Planning for Partnership Problems: Why Your Business Depends On It

I have recently encountered a few situations where partners in a business do not agree on the current plan for the company, with one partner(s) is ready to sell while the other(s) is not. This is often a situation unanticipated by entrepreneurs when they decide to become partners in a business. This is not surprising. After all, the focus at the time of the partnership is usually the start of the business rather than its potential or eventual conclusion. Thus, there is rarely a conversation about the end game — the exit when one or all owners are ready to retire or move on to the next start of their career.

A business partnership where owners have equal stake in the company can lead to a plethora of problems from disagreements in operations to exit strategies. Whether you're just starting out or already functioning as a super team, it's never too early to discuss the "what ifs" for future decisions. But wait too long and it can't be too late!

Mike Gillette is a friend, colleague, and a lawyer and shareholder at Polsinelli (mgillette@polsinelli.com) who has helped many of my sellers transact. I asked him to share some insight from a legal perspective into how co-owners of a business should address issues that develop around disagreement about the future for the company. The following section summarizes his thoughts.

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Exit Planning, Healthcare Sectors
Medtrade Edition - Selling Your DME Business: How to Time the Market for an Exit

Is it possible for the owner of a durable medical equipment (DME) company to time the market to maximize an exit? That depends. Successful transactions come together when the following three conditions are in sync:
1. The business is ready for external scrutiny.
2. The owner is personally ready for a transition.
3. The timing of the capital market (macro) and the DME market (micro) are favorable.

The seller and a merger and acquisition (M&A) intermediary can influence control over the first two of these conditions. The third condition, on the other hand, requires a bit of luck. Let's take a closer look at these conditions and their importance in a successful transaction.

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Exit Planning, Healthcare Sectors
The Story of My Sale: Spero Recovery

I recently joined VERTESS as a managing director. I'll be providing merger and acquisition (M+A) and consulting services primarily to the behavioral health and substance use disorder (SUD) treatment markets. Like many of my new colleagues, I previously owned and operated a company in the space I will be working in for VERTESS. But that's not all: I also have firsthand, personal experience with substance misuse.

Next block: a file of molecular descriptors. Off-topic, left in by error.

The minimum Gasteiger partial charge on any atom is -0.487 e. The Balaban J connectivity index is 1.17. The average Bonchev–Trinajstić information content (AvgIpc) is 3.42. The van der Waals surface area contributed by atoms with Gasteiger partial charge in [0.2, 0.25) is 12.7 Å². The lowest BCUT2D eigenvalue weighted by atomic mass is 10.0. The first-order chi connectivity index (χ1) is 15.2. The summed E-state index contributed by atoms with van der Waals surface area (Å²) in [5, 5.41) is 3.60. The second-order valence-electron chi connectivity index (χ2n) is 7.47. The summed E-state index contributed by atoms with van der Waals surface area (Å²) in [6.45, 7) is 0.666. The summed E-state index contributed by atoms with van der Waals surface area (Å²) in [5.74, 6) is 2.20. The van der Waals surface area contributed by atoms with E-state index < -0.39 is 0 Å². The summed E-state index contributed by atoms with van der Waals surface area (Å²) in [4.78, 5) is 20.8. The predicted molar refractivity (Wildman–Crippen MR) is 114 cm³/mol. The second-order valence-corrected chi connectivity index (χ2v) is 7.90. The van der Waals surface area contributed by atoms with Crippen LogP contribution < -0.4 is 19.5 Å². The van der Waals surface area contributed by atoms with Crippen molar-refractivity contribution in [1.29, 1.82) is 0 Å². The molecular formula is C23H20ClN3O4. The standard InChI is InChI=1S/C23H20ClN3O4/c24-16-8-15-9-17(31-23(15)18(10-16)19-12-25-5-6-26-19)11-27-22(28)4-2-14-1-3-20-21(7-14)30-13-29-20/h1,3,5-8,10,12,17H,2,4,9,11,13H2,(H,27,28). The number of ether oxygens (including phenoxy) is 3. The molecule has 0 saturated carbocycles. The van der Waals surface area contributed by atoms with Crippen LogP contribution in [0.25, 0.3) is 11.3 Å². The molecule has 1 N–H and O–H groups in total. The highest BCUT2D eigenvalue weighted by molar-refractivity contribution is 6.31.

In this column, I'll share a little about this journey with you, how it motivated me to open my company, and several of the key lessons I learned from the sales process.

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Exit Planning, Market Trends
How to Keep COVID-19 From Infecting Your Company's Value

The world of healthcare mergers and acquisitions (M&A) has experienced a significant rollercoaster these past two years, primarily due to the events of COVID-19. Before the pandemic locked down our communities, M&A, particularly in the health and human services space, was experiencing a significant increase in activity. This was caused by several factors. Among them: Existing organizations — or strategic buyers — were witnessing the benefits of growth through acquisition to compete with larger businesses and prepare for managed care, while private equity investors saw this field as one worth investing in. With an excess of cash reserves (i.e., "dry powder"), these private equity investors started spending.

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Exit Planning, Market Trends
Dialing for Dollars: What Sellers Must Know Before Answering the Phone

Does this sound familiar: The phone rings. You answer, and on the other end is someone who tells you that they represent a company eager to purchase your healthcare business.
These kinds of calls are happening every day, with some businesses receiving multiple calls a week. On the surface, these might seem like good calls to receive. After all, if someone is interested in buying your business, you must be running a good operation. And if you've been considering whether it's the right time to sell your business, such a call might be an avenue forward for you.
But seller beware: While it's good to answer the phone and hear what's presented to you, moving ahead on a transaction with a cold caller could be fraught with risk. Let me explain why.